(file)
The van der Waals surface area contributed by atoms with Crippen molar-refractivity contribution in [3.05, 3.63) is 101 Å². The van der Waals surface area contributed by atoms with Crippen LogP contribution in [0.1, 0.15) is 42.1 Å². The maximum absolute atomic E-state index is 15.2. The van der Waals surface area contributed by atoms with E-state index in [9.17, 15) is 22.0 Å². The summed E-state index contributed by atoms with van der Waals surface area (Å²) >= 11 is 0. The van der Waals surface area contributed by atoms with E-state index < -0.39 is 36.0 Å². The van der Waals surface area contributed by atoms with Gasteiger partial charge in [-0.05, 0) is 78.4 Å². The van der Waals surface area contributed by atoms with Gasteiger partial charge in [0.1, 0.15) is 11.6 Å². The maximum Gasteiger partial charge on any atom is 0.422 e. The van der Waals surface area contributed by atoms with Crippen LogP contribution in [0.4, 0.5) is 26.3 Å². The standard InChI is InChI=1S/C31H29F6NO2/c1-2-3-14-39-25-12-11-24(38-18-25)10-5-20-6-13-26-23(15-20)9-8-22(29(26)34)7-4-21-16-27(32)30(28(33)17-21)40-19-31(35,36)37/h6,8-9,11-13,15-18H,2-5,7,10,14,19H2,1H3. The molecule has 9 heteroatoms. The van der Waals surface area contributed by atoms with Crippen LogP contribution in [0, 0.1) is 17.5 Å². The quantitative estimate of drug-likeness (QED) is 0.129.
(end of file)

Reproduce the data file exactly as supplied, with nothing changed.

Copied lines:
The van der Waals surface area contributed by atoms with Crippen molar-refractivity contribution in [3.05, 3.63) is 101 Å². The van der Waals surface area contributed by atoms with Crippen LogP contribution in [0.1, 0.15) is 42.1 Å². The maximum absolute atomic E-state index is 15.2. The van der Waals surface area contributed by atoms with E-state index in [9.17, 15) is 22.0 Å². The summed E-state index contributed by atoms with van der Waals surface area (Å²) >= 11 is 0. The van der Waals surface area contributed by atoms with E-state index < -0.39 is 36.0 Å². The van der Waals surface area contributed by atoms with Gasteiger partial charge in [-0.05, 0) is 78.4 Å². The van der Waals surface area contributed by atoms with Gasteiger partial charge in [0.1, 0.15) is 11.6 Å². The maximum Gasteiger partial charge on any atom is 0.422 e. The van der Waals surface area contributed by atoms with Crippen LogP contribution in [0.4, 0.5) is 26.3 Å². The standard InChI is InChI=1S/C31H29F6NO2/c1-2-3-14-39-25-12-11-24(38-18-25)10-5-20-6-13-26-23(15-20)9-8-22(29(26)34)7-4-21-16-27(32)30(28(33)17-21)40-19-31(35,36)37/h6,8-9,11-13,15-18H,2-5,7,10,14,19H2,1H3. The molecule has 9 heteroatoms. The van der Waals surface area contributed by atoms with Crippen LogP contribution in [0, 0.1) is 17.5 Å². The quantitative estimate of drug-likeness (QED) is 0.129.